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In 1987, a student walked into CITR with a nifty idea for a broadcast; 24 uninterrupted hours of tapes about the assassination of President John. F. Kennedy. 30 years later, Nardwuar the Human Serviette is CiTR’s most recognizable personality, a local celebrity, and one of the world’s most prominent music journalists.

If you want pub food or a beer, Mahoney’s is overpriced and lame; Gallery 2.0 has some of the most incompetent service I’ve ever seen and a sad, sad menu; and Koerner’s is great but a little off the beaten path and open at weirdly inconsistent times.

I talked to UBC School of Music professor David Metzer, who teaches musicology with an emphasis on pop music. Our conversation turned to questions larger than Owl City’s resurgence: What is pop music? And what makes some songs so easy to parody?

While fair trade practices sound utopic and altruistic in theory, in practice they come with a whole host of issues and questions, as raised by Professor Kurt Huebner and Professor Werner Antweiler in interviews with The Ubyssey.

My name is Jack and I’m a hypebeast. When I’m walking down the street and see a guy in a pair of Yeezys or Balenciaga sneakers, my heart skips a beat. I can’t help it. I’ve spent an embarrassing amount of money.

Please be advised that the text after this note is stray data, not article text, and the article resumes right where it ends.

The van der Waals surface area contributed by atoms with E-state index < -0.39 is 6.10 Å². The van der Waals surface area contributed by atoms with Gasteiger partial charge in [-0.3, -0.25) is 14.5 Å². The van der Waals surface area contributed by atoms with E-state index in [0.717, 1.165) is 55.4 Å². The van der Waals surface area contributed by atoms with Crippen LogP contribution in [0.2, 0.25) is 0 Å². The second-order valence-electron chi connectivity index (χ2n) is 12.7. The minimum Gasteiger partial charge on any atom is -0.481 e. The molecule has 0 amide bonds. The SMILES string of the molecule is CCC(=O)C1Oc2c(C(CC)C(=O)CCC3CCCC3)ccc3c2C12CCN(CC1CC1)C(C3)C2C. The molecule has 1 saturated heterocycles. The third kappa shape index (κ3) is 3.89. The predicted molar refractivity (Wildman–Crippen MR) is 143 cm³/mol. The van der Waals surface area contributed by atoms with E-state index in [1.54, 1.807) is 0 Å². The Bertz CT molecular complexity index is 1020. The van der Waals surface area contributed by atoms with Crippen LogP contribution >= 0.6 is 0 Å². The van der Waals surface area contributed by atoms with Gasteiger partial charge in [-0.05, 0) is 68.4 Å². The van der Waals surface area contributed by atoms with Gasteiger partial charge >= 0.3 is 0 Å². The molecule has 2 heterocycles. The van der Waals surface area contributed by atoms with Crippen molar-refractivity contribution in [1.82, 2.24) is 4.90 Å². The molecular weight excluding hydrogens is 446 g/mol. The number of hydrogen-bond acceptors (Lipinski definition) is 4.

East Van is synonymous with the city’s alternative art scene, the struggle of immigrant communities and the strength of a community historically burdened by poverty. Today, East Van is cooler than ever.

Their success, as Snowden said, is “because they appeal to a wider audience … they appeal to kids, but also combine the adult nostalgia with entertainment as well as introducing the story to new audiences.”

Back in the days when newspapers were inconveniently large and remarkably unwieldy, their back pages simmered gently with unrealized romantic desire, and there developed an acronymic dialect for those on the prowl.

A trope of the family-friendly Hollywood movie is that of the dead-eyed, “whatever”-sighing teenager. This teen is apathetic, bored, and nihilistic. They roll their eyes at family fun and take pleasure at resisting their parents’ values.

University is a time of great self-learning and a way to learn about things that may directly influence the way you see and experience the world. Most importantly, university is a chance to explore ourselves and what it means to be “me.”

As UBC launched its Centennial year in 2015, the AMS’s longtime archivist, Sheldon Goldfarb, has written a book that celebrates the essence and evolution of student experience and self-governance throughout the century.

The Welcome Back BBQ takes place on Friday, September 8, with doors opening at 3:00 p.m. The event is only for students 19 and up, so there will be none of those rowdy youths getting in the way trying to sneak beer for the first time.

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